• (ambiguous) pleasant districts; charming surroundings: loca amoena, amoenitas locorum
    • (ambiguous) the lightning has struck somewhere: fulmen locum tetigit
    • (ambiguous) to be favourably situated: opportuno loco situm or positum esse
    • (ambiguous) distant places: loca longinqua
    • (ambiguous) to leave a place: discedere a, de, ex loco aliquo
    • (ambiguous) to leave a place: egredi loco; excedere ex loco
    • (ambiguous) to quit a place for ever: decedere loco, de, ex loco
    • (ambiguous) to collect together at one spot: in unum locum convenire, confluere
    • (ambiguous) not to stir from one's place: loco or vestigio se non movere
    • (ambiguous) to go to a place: se conferre in aliquem locum
    • (ambiguous) to go to a plac: petere locum
    • (ambiguous) to treat as one's own child: aliquem in liberorum loco habere
    • (ambiguous) my position is considerably improved; my prospects are brighter: res meae meliore loco, in meliore causa sunt
    • (ambiguous) the matter has gone so far that...; the state of affairs is such that..: res eo or in eum locum deducta est, ut...
    • (ambiguous) how are you getting on: quo loco res tuae sunt?
    • (ambiguous) to give ground for suspicion: locum dare suspicioni
    • (ambiguous) to collect, accumulate instances: multa exempla in unum (locum) colligere
    • (ambiguous) to be considered the foremost orator: primum or principem inter oratores locum obtinere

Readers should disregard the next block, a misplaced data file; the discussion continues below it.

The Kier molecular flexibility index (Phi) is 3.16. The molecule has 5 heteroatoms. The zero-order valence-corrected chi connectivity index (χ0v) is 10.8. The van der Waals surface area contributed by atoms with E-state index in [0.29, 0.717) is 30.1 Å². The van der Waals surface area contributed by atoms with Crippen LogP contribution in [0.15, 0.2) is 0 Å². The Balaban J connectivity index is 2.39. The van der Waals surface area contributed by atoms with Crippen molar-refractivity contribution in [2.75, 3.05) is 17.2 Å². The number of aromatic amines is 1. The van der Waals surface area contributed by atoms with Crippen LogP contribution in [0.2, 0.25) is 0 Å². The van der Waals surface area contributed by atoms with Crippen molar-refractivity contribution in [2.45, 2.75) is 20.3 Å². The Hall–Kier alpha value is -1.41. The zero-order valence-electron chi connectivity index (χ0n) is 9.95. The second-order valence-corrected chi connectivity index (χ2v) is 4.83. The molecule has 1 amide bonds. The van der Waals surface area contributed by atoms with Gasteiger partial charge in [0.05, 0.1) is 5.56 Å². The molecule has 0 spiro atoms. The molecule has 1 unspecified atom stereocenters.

• (ambiguous) at this point the question arises: hoc loco exsistit quaestio, quaeritur
    • (ambiguous) to be used as a proverb: proverbii locum obtinere (Tusc. 4. 16. 36)
    • (ambiguous) to quote a passage of Plato: locum Platonis afferre, proferre (not citare)
    • (ambiguous) our (not noster) author tells us at this point: scriptor hoc loco dicit
    • (ambiguous) Cicero says this somewhere: Cicero loco quodam haec dicit
    • (ambiguous) to dwell in a certain place: domicilium (sedem ac domicilium) habere in aliquo loco
    • (ambiguous) to hold the first position in the state: principem in re publica locum obtinere
    • (ambiguous) of high rank: summo loco natus
    • (ambiguous) of illustrious family: nobili, honesto, illustri loco or genere natus
    • (ambiguous) of humble, obscure origin: humili, obscuro loco natus
    • (ambiguous) from the lowest classes: infimo loco natus
    • (ambiguous) a knight by birth: equestri loco natus or ortus
    • (ambiguous) to occupy the first, second position in the state: principem (primum), secundum locum dignitatis obtinere
    • (ambiguous) to found a colony somewhere: coloniam deducere in aliquem locum (vid. sect. XII. 1, note Notice too...)
    • (ambiguous) to elect a man to fill the place of another who has died whilst in office: sufficere aliquem in alicuius locum or alicui
    • (ambiguous) to succeed a person in an office: alicui or in alicuius locum succedere
    • (ambiguous) to concentrate all the troops at one point: cogere omnes copias in unum locum
    • (ambiguous) to reconnoitre the ground: loca, regiones, loci naturam explorare
    • (ambiguous) to occupy a position (with troops): capere, occupare locum
    • (ambiguous) to occupy the high ground: occupare loca superiora
    • (ambiguous) to occupy a place beforehand: praeoccupare locum (Liv. 35. 27)
    • (ambiguous) in a favourable position: idoneo, aequo, suo (opp. iniquo) loco
    • (ambiguous) to choose suitable ground for an engagement: locum ad pugnam idoneum deligere
    • (ambiguous) to drive the enemy from his position: loco movere, depellere, deicere hostem (B. G. 7. 51)
    • (ambiguous) to abandon one's position: loco excedere
  • Dizionario Latino, Olivetti



Learned borrowing from Latin locus. Doublet of luego.


locus m (plural loci)

  1. (genetics) locus

Further readingEdit